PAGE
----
together in order to stimulate sales, etc. The selection of particular products to put on
promotion should however be carried out very carefully. It is not because this segment shows
a higher purchase rate in dry biscuits, that all of the consumers seek the same kinds of benefits
from this category. For instance, heavy users of dry biscuits maybe consists of two groups:
those who eat biscuits and for which price is not an issue (e.g. people who buy biscuits for a
dinner evening), and those for which price is in fact an issue (e.g. children who come to buy
bisuits after school and who are short of money).

5 Conclusion and limitations

5.1 Conclusions
The objective of this paper was to investigate the potential of behavioural segmentation based
on scanning and loyalty card data, and to provide a methodology how this can be
accomplished. We introduced a latent class clustering model that groups customers based on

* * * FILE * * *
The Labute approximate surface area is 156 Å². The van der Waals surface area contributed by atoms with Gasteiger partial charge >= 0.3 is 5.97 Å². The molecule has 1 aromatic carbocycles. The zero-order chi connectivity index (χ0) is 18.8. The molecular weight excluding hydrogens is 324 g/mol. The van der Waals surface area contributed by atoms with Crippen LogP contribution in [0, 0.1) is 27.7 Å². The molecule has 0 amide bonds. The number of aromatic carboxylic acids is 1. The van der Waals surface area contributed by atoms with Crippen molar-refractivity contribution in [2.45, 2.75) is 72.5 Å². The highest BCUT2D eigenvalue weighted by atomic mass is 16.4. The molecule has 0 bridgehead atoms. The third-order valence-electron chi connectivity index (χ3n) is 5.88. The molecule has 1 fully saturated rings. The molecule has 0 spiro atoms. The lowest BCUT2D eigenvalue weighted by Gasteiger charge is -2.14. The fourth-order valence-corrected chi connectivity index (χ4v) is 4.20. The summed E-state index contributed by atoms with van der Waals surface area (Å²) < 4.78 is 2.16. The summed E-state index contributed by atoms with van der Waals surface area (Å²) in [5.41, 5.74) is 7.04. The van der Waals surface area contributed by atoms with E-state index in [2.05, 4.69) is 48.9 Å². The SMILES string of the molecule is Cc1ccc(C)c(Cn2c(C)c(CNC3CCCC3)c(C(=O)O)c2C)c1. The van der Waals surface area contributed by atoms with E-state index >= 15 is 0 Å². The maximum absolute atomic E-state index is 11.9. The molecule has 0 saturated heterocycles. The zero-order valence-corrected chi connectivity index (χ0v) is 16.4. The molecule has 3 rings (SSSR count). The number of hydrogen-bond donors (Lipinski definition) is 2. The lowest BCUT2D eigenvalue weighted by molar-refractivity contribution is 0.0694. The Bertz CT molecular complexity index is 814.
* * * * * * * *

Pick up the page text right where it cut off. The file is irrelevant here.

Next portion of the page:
their purchase rates within a set of predefined product categories. The developed model was
tested on sales transaction data from a Belgian supermarket store. More specifically, 15
segments were identified in the data, of which 1 segment was an outlier. The segments
significantly differ according to their average purchase rates in the set of product categories,
and were profiled based on loyalty card data from these households. This enabled us to
suggest some segment-specific actions for retail decision making. Furthermore, we believe that
the results of this kind of product category based in-store segmentation analysis may provide
useful input for further analysis on a more detailed scale, for instance to investigate the success
rate of individual SKUs within each segment.

5.2 Limitations of this research


Firstly, the latent class cluster model was tested on real-life data from a Belgian supermarket
store. Real-life sales transaction data of this kind is typically subject to noise and outliers which
may hinder the discovery of good clusters. For instance, it could be argued that households in
cluster 14 should not be removed from the data before the analysis. Nevertheless, the
technique of latent class clustering was able to separate this observation from the other
observations by putting it into a separate cluster.
Secondly, the presence of outliers influences the interpretation of the results by comparing